Intermittency and the Value of Renewable Energy

58 Pages Posted: 31 May 2011 Last revised: 22 Mar 2015

See all articles by Gautam Gowrisankaran

Gautam Gowrisankaran

University of Arizona - Eller College of Management; National Bureau of Economic Research (NBER)

Stanley S. Reynolds

University of Arizona - Department of Economics

Mario Samano

HEC Montreal

Date Written: May 2011

Abstract

A key problem with solar energy is intermittency: solar generators only produce when the sun is shining. This adds to social costs and also requires electricity system operators to reoptimize key decisions with large-scale renewables. We develop a method to quantify the economic value of large-scale renewable energy. We estimate the model for southeastern Arizona. Not accounting for offset CO2, we find social costs of $138.4/MWh for 20% solar generation, of which unforecastable intermittency accounts for $6.1 and intermittency overall for $46. With solar installation costs of $1.52/W and CO2 social costs of $39/ton, 20% solar would be welfare neutral.

Suggested Citation

Gowrisankaran, Gautam and Reynolds, Stanley S. and Samano, Mario, Intermittency and the Value of Renewable Energy (May 2011). NBER Working Paper No. w17086. Available at SSRN: https://ssrn.com/abstract=1854188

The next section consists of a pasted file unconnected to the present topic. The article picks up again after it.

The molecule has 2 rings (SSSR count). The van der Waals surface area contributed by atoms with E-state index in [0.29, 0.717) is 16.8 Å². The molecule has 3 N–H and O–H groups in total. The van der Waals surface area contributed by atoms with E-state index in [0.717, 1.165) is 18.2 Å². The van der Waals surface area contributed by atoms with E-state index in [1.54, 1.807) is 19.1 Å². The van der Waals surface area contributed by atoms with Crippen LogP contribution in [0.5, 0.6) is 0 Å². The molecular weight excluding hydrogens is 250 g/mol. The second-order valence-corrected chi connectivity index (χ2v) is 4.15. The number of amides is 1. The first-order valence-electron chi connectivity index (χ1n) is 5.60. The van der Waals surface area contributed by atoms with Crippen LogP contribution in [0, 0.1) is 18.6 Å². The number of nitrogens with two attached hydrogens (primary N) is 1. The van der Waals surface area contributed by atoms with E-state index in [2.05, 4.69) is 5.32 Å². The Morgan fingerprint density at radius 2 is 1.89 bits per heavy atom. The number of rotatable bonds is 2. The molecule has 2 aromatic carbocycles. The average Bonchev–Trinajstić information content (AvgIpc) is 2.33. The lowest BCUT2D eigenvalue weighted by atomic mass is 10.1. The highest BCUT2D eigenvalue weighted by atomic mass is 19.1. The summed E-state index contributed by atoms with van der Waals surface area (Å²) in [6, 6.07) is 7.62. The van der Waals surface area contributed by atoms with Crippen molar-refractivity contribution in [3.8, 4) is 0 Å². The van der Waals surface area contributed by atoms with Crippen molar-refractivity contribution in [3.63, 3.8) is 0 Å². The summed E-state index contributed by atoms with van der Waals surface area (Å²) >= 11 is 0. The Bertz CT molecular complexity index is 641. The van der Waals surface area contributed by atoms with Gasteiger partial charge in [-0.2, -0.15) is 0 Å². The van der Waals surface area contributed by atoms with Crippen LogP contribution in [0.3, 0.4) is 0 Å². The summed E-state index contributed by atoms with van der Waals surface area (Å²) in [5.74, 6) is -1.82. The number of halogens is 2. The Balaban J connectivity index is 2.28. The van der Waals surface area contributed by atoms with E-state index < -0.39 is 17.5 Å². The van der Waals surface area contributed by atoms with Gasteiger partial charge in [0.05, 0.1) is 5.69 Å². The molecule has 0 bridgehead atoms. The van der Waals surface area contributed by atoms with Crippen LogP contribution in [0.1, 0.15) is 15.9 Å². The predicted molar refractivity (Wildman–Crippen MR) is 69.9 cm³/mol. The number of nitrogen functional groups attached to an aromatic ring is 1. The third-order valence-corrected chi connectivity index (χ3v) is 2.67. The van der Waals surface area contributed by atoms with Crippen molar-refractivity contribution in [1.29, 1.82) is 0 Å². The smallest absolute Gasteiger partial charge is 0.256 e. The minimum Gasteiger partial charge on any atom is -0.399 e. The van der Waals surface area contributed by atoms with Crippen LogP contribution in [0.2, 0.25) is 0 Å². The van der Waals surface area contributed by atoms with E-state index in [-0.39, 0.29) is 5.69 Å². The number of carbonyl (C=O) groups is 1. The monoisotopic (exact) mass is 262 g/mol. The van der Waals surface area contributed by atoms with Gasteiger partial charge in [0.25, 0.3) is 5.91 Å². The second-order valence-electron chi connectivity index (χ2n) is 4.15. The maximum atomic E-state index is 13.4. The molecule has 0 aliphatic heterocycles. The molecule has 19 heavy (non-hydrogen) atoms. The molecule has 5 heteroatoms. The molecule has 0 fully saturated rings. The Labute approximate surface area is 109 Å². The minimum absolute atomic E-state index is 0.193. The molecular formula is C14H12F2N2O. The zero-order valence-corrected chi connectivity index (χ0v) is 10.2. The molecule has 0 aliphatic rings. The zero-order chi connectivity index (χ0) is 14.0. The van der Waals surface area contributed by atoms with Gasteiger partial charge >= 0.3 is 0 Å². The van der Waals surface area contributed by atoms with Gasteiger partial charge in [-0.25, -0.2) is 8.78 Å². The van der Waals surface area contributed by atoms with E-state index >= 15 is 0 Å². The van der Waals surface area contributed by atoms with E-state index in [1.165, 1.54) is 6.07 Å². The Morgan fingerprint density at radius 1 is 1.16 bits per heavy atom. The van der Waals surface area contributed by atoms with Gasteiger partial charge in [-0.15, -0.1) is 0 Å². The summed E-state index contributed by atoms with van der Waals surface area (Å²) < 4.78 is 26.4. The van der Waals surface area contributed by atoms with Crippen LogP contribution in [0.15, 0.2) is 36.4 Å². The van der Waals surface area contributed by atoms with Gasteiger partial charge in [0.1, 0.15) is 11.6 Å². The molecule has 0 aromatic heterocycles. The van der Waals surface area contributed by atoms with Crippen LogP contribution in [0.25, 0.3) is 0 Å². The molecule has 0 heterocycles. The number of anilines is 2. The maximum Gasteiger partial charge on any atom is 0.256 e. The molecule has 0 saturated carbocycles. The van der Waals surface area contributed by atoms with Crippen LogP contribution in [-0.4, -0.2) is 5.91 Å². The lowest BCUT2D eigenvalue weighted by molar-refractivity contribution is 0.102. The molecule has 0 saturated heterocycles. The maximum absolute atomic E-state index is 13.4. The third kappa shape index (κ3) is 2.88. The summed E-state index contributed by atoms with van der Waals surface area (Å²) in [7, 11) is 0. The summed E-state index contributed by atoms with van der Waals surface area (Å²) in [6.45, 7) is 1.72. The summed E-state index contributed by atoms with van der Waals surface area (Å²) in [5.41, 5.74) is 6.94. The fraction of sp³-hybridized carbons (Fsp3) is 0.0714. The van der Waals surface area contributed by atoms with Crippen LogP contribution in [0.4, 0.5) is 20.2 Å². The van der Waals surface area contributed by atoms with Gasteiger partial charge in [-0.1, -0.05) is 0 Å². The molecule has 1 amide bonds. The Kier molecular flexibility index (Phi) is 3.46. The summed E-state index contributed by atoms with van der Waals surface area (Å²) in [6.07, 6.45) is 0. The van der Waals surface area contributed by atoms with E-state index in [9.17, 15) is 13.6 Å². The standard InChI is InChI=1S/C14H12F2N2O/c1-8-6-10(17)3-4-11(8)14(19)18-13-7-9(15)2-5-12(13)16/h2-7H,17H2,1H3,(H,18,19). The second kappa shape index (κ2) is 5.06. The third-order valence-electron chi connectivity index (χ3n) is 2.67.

Gautam Gowrisankaran (Contact Author)

University of Arizona - Eller College of Management ( email )

McClelland Hall
P.O. Box 210108
Tucson, AZ 85721-0108
United States

HOME PAGE: http://econ.arizona.edu/faculty/gowrisankaran.asp

National Bureau of Economic Research (NBER) ( email )

1050 Massachusetts Avenue
Cambridge, MA 02138
United States

Stanley S. Reynolds

University of Arizona - Department of Economics ( email )

McClelland Hall
Tucson, AZ 85721-0108
United States

Mario Samano

HEC Montreal ( email )

3000, Chemin de la Côte-Sainte-Catherine
Montreal, Quebec H2X 2L3
Canada

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